Egypt Presidential Hopeful's Fate Uncertain on Return From Exile

Updated on
  • Daughters accuse Egyptian authories of kidnapping Shafiq
  • Shafiq last month announced plan to run in 2018 elections

Ahmed Shafiq.

Photographer: Mohammed Abed/AFP via Getty Images

The daughters of a former Egyptian prime minister, who has declared his intention to run in next year’s presidential elections, said they feared he may have been detained after leaving the United Arab Emirates, where he has been in exile for years. 

The whereabouts of Ahmed Shafiq, a former air force fighter pilot who fled after losing the 2012 presidential runoff to the Muslim Brotherhood’s Mohamed Mursi, remained unknown the day after U.A.E. state news agency reported he left the country to return home. His lawyer, Dina Adly, had said earlier on her Facebook page that Shafiq was arrested at his home in the U.A.E. and deported, and that she had since lost contact with him.

Shafiq never arrived at his villa in an eastern suburb of Cairo on Saturday night. Family members and supporters waiting at the residence said they were unsure where he’d been taken after his arrival, or whether he would be allowed to run. The state-run Al-Ahram Online website cited an unidentified person late Saturday as saying that Shafiq had checked into a hotel. His daughters, however, accused Egyptian authorities of “kidnapping” the 76-year-old and denying him access to a lawyer. They said they intended to sue over his treatment.

"Twenty-four hours he has been detained and his lawyer doesn’t know anything about him and has not seen him," his daughter, Amira Ahmed Shafiq, said in a voice recording sent to Bloomberg. "No one can guarantee he is even on Egyptian territory as no one has seen him."

The Egyptian government and military authorities didn’t immediately comment.

In a surprise announcement on Nov. 29, Shafiq said he planned to run in an election in which incumbent Abdel-Fattah El-Sisi is widely expected to seek a second term. Shafiq served in the government under President Hosni Mubarak, who was ousted in the 2011 revolt, and faced corruption charges in the aftermath of the uprising. But the deputy head of Shafiq’s political party, Raouf El-Sayyed, said he’d been cleared of the charges and that there was no impediment to his candidacy.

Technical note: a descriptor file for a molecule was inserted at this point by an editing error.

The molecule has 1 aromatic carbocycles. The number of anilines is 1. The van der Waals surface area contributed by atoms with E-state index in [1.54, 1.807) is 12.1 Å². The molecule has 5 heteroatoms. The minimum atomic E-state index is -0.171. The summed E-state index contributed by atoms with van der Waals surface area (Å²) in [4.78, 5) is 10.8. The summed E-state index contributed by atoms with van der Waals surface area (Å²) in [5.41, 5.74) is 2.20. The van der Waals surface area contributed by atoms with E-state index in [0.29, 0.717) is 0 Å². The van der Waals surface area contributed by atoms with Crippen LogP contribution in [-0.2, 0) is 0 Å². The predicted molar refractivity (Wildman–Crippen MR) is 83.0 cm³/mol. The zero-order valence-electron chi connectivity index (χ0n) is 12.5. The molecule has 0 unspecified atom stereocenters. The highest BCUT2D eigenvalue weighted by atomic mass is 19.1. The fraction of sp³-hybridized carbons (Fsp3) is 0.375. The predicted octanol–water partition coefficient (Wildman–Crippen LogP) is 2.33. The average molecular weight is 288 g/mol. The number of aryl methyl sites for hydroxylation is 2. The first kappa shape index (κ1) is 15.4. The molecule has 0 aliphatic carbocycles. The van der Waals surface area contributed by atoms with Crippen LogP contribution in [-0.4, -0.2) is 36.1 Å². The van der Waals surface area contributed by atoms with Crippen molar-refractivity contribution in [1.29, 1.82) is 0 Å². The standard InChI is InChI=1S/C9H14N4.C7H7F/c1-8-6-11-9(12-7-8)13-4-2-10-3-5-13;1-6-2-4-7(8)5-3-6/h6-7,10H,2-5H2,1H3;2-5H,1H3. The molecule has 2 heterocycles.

Serious Challenge?

If allowed to run, Shafiq would offer the most serious electoral challenge so far to El-Sisi, who has yet to confirm a re-election bid.

As military chief, El-Sisi removed the Muslim Brotherhood from power in mid-2013 following mass protests against Mursi’s one-year rule. He won a presidential election in a landslide the following year, vowing to restore stability to a country rocked by upheaval since 2011.

The U.A.E. has been strongly supportive of El-Sisi, who they see as a buffer against Islamic extremists, and the foreign affairs minister accused Shafiq on Twitter of being an ungrateful guest after he declared his candidacy.

El-Sisi launched a crackdown on opponents in which hundreds of Brotherhood supporters were killed and thousands jailed. But an insurgency in northern Sinai has become more violent, culminating in November’s mosque attack in which more than 300 people were killed.

Only a handful of candidates have come forward so far. They include human rights lawyer Khaled Ali, whose bid may be curtailed by a possible legal case. Another is a little-known army colonel Ahmed Konsowa, who announced his candidacy in a video the same night as Shafiq.

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